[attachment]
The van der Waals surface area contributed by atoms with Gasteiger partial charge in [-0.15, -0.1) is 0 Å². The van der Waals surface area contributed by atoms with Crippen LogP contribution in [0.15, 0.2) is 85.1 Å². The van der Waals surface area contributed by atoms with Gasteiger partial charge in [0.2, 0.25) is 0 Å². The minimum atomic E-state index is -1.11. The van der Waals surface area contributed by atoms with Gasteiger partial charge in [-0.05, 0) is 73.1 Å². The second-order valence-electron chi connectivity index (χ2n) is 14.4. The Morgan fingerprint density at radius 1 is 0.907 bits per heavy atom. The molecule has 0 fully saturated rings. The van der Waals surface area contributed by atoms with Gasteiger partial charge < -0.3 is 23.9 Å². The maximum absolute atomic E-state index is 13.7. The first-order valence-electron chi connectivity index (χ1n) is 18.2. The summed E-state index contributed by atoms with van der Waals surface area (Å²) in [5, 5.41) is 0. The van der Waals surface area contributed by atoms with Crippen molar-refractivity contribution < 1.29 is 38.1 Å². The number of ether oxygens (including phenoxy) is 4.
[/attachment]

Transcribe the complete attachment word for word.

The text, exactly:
The van der Waals surface area contributed by atoms with Gasteiger partial charge in [-0.15, -0.1) is 0 Å². The van der Waals surface area contributed by atoms with Crippen LogP contribution in [0.15, 0.2) is 85.1 Å². The van der Waals surface area contributed by atoms with Gasteiger partial charge in [0.2, 0.25) is 0 Å². The minimum atomic E-state index is -1.11. The van der Waals surface area contributed by atoms with Gasteiger partial charge in [-0.05, 0) is 73.1 Å². The second-order valence-electron chi connectivity index (χ2n) is 14.4. The Morgan fingerprint density at radius 1 is 0.907 bits per heavy atom. The molecule has 0 fully saturated rings. The van der Waals surface area contributed by atoms with Gasteiger partial charge < -0.3 is 23.9 Å². The maximum absolute atomic E-state index is 13.7. The first-order valence-electron chi connectivity index (χ1n) is 18.2. The summed E-state index contributed by atoms with van der Waals surface area (Å²) in [5, 5.41) is 0. The van der Waals surface area contributed by atoms with Crippen molar-refractivity contribution < 1.29 is 38.1 Å². The number of ether oxygens (including phenoxy) is 4.